Columbia University ERISA Lawsuit Settlement has a Familiar Result

Another university ERISA lawsuit settles with monetary and non-monetary penalties. Columbia University agreed to a $13 million settlement along with several non-monetary terms. The non-monetary terms are of interest as they suggest best practices that should be considered by all plan sponsors, seeking to reduce fiduciary risk. These same terms have appeared in several other cases that have settled and include:

  • Issuance of a request for proposal for recordkeeping and administrative services
  • Annual training for the plan fiduciaries related to their ERISA responsibilities
  • Informing current recordkeepers that they may not use plan data to sell non-plan products and services
  • Informing participants of their ability to move assets out of frozen investment options

Request for Proposal - RFPs are not required but are, in many cases, the best way to determine the prices and services a particular plan can demand from the marketplace. Committees should periodically review and document discussions and decisions related to putting their plan’s recordkeeping services out to bid.

Annual Training – Plan fiduciaries should participate in ongoing training related to ERISA and their fiduciary duty to the plan and its participants. This can be overlooked by some committees, especially those with longer tenure and experience. However, education is critical to help fiduciaries understand their responsibilities and remain current on legal and regulatory information as well as plan design and investment option trends.

Plan Data – Recordkeeping costs have gone down significantly over the past several years. As a result, recordkeepers look to promote proprietary products and services (in and out of plan offerings) to generate additional revenue. Plan fiduciaries should inquire about their recordkeeper’s use of plan information to ensure it is not being leveraged improperly to sell additional products and services.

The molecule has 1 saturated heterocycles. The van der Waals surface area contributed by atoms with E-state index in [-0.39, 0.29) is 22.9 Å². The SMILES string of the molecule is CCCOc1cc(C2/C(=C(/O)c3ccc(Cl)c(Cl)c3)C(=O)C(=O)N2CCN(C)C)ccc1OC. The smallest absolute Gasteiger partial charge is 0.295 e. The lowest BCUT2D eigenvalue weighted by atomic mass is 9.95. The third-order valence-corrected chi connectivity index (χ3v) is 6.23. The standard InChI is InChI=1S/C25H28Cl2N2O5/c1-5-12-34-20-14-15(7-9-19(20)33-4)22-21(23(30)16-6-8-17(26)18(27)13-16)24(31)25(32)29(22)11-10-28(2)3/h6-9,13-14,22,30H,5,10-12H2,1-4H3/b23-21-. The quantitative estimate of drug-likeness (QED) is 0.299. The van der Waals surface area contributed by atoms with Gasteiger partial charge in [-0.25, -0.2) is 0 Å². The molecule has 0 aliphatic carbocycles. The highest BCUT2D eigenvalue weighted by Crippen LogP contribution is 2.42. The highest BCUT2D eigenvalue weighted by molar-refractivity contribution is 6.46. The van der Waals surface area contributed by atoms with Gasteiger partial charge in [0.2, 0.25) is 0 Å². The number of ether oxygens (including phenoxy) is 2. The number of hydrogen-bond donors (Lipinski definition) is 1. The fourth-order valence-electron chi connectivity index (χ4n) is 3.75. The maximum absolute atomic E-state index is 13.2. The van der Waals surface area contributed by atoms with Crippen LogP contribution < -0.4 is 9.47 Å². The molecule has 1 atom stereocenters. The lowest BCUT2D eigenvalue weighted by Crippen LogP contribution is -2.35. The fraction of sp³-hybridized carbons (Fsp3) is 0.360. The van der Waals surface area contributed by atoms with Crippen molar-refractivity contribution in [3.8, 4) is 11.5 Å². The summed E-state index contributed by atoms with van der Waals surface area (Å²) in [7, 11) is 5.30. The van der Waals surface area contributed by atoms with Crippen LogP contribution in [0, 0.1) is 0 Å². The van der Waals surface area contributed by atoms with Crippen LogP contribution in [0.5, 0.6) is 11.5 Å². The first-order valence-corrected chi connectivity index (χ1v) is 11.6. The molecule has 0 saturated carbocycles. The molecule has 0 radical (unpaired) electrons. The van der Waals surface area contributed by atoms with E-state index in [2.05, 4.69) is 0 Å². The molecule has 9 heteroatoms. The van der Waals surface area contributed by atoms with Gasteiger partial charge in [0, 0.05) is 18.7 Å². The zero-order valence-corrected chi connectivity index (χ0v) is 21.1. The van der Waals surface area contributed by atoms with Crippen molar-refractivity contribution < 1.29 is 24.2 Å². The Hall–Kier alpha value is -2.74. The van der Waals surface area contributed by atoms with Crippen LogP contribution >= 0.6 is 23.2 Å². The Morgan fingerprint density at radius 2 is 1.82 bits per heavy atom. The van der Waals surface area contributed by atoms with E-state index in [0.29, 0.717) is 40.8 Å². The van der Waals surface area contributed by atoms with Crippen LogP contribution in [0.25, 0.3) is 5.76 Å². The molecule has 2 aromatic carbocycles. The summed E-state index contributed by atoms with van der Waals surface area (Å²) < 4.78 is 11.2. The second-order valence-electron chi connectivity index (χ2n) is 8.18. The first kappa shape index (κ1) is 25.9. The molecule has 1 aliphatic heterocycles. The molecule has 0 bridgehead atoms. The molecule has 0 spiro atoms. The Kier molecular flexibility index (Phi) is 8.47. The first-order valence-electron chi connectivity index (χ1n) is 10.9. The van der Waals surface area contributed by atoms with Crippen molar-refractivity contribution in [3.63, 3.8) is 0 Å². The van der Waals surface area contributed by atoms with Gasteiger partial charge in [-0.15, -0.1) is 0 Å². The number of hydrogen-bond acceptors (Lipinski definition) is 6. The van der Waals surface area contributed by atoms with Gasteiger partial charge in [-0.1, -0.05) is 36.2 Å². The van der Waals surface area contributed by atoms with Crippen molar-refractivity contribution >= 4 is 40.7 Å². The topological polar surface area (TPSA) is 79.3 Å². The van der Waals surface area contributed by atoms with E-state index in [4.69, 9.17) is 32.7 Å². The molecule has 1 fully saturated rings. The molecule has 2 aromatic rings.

Legacy Contracts – 403(b) plans often hold investments in individual annuity contracts that limit the ability of the plan sponsor to move assets out of the contracts. For a plan with these individual contracts, plan fiduciaries should periodically inform participants in those contracts of these limitations and the individual's ability to move their investments from the legacy contract to institutionally controlled investment options.

Other college and university settlements have contained the same non-monetary requirements. Plan sponsors should consider applying these same standards to their plan(s) to ensure they are meeting their fiduciary responsibility.

Multnomah Group is a registered investment adviser, registered with the Securities and Exchange Commission. Any information contained herein or on Multnomah Group’s website is provided for educational purposes only and does not intend to make an offer or solicitation for the sale or purchase of any specific securities, investments, or investment strategies.   Investments involve risk and, unless otherwise stated, are not guaranteed.  Multnomah Group does not provide legal or tax advice.  Any views expressed herein are those of the author(s) and not necessarily those of Multnomah Group or Multnomah Group’s clients.

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